When Jacob was indicted by the Arizona Attorney General’s Office in 1986, it was estimated he had defrauded more than thirty million dollars out of the private sector. Investigators were able to document some nine million dollars Jacob had acquired. Today, little or none of this money has been found or accounted for. It is believed most of this money was spent frivolously by Jacob. Robert Simpson Jacob was sentenced to ten years in prison and fined $145,000. He was released in 1991 after serving three years.
Jacob, like those before him, could see the opportunity the stone maps presented. They were impossible to disprove therefore making their authenticity more believable.
Historians, college professors, scientist and layman have all tried to explain the origin of these dubious artifacts. Some of the simplest questions about them can not be answered. For example, how old are these stone maps?
Attorney General Bob Corbin was in Washington for a meeting and he talked to a friend of an FBI analyst who said the maps were at least one hundred years old, however Bob never observed any documentation supporting this
statement. He was just told that the stone maps were investigated when M.O.E.L. Corporation was being investigated for fraud.
Dr. Charles Polzer, Jesuit historian at the University of Arizona (now deceased), believed the stone maps were totally fraud. Polzer told me personally no amount of research can convince him the stone maps were authentic.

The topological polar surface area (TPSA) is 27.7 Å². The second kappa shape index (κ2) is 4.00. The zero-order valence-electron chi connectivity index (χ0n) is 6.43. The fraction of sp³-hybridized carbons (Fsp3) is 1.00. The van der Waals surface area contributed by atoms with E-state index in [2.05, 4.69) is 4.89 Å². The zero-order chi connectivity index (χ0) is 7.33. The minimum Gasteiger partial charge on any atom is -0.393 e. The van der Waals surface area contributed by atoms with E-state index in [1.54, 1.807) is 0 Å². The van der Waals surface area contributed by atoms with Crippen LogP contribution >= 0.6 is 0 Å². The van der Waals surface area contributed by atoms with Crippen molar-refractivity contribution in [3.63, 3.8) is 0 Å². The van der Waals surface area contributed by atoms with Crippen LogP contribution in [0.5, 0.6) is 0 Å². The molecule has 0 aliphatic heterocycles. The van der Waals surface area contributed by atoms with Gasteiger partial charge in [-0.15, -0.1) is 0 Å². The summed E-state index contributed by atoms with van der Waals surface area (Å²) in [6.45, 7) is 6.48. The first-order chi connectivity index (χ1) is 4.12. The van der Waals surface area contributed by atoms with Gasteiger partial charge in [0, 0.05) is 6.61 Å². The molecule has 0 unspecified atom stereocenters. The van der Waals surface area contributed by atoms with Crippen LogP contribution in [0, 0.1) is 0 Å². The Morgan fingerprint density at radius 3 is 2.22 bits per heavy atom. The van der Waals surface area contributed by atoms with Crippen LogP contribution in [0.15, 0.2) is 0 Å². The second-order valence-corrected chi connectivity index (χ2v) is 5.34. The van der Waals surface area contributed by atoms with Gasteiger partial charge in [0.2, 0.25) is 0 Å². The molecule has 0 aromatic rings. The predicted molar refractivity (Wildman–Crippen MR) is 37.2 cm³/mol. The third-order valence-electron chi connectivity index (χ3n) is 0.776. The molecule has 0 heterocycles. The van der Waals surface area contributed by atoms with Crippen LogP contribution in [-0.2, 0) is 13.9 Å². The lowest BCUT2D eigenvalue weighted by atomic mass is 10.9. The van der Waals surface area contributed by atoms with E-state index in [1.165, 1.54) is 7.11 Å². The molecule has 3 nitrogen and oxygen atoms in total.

However, research has developed some interesting leads, but none of them can be properly documented. An early Arizona periodical had a brief story about some stone maps being found in some mountains in southern Sonora or northern Durango in Mexico. These maps were never linked to the Superstition Mountains or Arizona.
A small segment of Arizona historians believe the stone maps may have been used by the Baron of Arizona, James Addison Reavis, to help verify the legitimacy of his land grant claim to much of Arizona and New Mexico territory in the 1880’s. Reavis was a meticulous organizer and planner.
He was also an expert forger. He changed documents in Spanish and Mexican archives to coincide with his claim to the Peralta- Reavis Land Grant a decade later. It would not have been something difficult for him to have planned or used stone markers for his fraudulent Spanish land grant. There are several historians who suggest the stone maps may have been markers for such a purpose.
Still other stories exist as to the origin of these notorious stone maps. Fifty years ago it was rumored that a cowboy who lived along Queen Creek carved the stone maps and buried them near Black Point to confuse treasure hunters. This old cowboy did a lot of stone work for Clemans Cattle Company at the old Upper Fraser Ranch known today as the Reavis Ranch. The story is that this old man was a stone engraver at a cemetery back East and gave up the job to become a cowboy in the West.
If indeed the Peralta Stone Maps were authentic the United States Government would have confiscated them under the Antiquities Act. Today, if indeed, they are as old as many claim and are of Spanish origin they would be in a museum in Washington D.C., not where they are today. If these stones were what some many claim they would be a national treasure.
As you can see this is just another explanation for the infamous and notorious Peralta Stone Maps. The stone maps have created as many enemies as they have friends. The Peralta Stone Maps will survive as long as there are those who follow in the “Footsteps of Coronado’s Children.”